A digital image is composed of the colors red, green and blue (RGB). Even after you convert a color image to black-and-white, those color channels are still accessible to you. Increasing the percentage of the image composed of any of the colors gives the effect of a filter of the same color.

The latest versions of Photoshop offer a Black and White Adjustment Layer that facilitates the use of channels to optimize black-and-white conversions, allowing the photographer to easily change the percentage of six colors (red, yellow, green, cyan, blue and magenta) that make up the image, so you can take individual areas of color in your image (rocks, foliage, sky, water) and darken or lighten them. And in Photoshop, you can further select the area of the image to be affected by the color filter (as in just the blue in the sky, not the blue in the water), an option never possible with film and filters.

So leave those old colored filters behind. Because you now have the power to apply effects selectively in post-conversion processing, you can concentrate on capturing the best quality image from the outset—and carry a little less gear.

Best Choices For IR Conversions
Q I want to get into digital infrared photography. What camera should I choose for my conversion to IR?
K. Neilson
Via the Internet

A When making an IR conversion, most photographers choose an available camera they're not using anymore. Let's say you were using a Canon EOS 5D before upgrading to the EOS 5D Mark II. The 5D sits in a cabinet as a backup. But if you converted the 5D to infrared, you'd have a very useful 12-megapixel IR camera!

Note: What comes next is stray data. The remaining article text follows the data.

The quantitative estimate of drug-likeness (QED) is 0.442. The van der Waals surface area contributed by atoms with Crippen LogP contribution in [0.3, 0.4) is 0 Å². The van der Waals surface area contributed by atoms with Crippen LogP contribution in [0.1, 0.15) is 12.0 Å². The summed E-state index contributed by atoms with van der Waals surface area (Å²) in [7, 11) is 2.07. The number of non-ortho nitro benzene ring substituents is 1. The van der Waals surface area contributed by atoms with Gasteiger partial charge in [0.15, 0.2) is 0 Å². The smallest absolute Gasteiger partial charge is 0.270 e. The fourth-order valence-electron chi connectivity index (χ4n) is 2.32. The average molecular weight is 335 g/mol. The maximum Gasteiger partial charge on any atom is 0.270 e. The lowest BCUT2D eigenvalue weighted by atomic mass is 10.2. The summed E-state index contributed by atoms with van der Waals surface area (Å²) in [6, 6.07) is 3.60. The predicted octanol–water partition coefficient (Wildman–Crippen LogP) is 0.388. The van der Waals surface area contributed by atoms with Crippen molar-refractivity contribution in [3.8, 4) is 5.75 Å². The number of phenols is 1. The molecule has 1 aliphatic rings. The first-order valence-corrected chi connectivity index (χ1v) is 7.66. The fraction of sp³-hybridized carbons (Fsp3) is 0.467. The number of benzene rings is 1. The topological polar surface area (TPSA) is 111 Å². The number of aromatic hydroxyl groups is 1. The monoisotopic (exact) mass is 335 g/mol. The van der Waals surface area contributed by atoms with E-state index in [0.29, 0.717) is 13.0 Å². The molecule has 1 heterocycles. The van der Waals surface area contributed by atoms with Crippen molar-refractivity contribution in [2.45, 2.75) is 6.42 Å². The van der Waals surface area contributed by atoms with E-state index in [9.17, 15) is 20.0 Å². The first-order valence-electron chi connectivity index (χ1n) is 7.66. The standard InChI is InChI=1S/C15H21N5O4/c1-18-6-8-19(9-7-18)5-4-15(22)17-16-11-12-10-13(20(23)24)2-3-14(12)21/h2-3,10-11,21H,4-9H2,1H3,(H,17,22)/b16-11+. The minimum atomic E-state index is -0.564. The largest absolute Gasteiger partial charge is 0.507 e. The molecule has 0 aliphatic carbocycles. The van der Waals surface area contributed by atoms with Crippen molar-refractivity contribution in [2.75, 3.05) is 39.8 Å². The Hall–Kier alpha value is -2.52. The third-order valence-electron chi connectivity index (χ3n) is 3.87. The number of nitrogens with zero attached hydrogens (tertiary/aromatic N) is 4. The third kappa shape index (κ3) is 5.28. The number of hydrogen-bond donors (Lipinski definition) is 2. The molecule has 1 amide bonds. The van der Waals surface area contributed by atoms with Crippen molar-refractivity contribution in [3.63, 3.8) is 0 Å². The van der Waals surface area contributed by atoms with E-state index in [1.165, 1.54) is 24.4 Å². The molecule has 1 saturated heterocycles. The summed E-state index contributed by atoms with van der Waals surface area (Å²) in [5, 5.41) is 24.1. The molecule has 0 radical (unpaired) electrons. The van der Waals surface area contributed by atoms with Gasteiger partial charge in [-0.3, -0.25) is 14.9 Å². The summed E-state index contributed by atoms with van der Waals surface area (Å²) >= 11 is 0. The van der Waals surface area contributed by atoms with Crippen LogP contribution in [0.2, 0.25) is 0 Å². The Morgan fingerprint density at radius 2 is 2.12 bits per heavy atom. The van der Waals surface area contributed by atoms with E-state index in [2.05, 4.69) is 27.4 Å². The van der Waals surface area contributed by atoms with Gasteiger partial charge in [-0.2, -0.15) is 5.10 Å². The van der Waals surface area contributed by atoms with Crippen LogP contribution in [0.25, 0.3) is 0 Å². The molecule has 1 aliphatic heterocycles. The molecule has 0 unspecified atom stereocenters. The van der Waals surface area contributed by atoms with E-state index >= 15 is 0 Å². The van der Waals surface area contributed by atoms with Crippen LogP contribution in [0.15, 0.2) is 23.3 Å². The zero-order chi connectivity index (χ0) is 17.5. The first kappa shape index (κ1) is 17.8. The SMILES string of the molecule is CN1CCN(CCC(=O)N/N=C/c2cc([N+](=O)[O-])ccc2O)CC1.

I've been shooting digital infrared for quite awhile, and as I've upgraded my DSLRs over time, I've converted a Canon D30, a D60 and a 1Ds. A 1Ds Mark II is my current IR machine; it's an excellent camera, but it's big and heavy, so it often gets left behind when I'm already hauling a 1D Mark IV, a 7D and a 5D Mark II. Frankly, I'd like to convert Kathy's 5D, which is smaller and lighter than the 1Ds, but so far I haven't been able to convince her to give it up.

If I was to start from scratch with an IR conversion, I would choose the Canon EOS 5D Mark II because of the 21-megapixel, full-frame sensor and smaller size. Nikon users might want to consider the D700 for the same reasons—full-frame sensor, 12-megapixel resolution and smaller size than the D3X and D3S.

My company of choice to do the IR conversion is LifePixel at www.lifepixel.com. Expect to pay from about $250 for the conversion. The price use to be around $350 to $450, so the time is now to move into a whole different light.


IR: Fake Or Real?
Q A photographer can duplicate the look of infrared in Photoshop. Why should I invest in converting a camera when I can take any image and make it look like infrared in minutes?
J. Johnson
Los Angeles, California

A Simulated infrared images can look somewhat like the real thing, but usually they fall short. When a digital camera is converted to IR, the cutoff filter that keeps infrared light from hitting the sensor is removed, allowing the invisible IR spectrum to record. So far, after-capture processing of color digital captures to achieve the IR effect isn't as effective as the real thing because you're trying to re-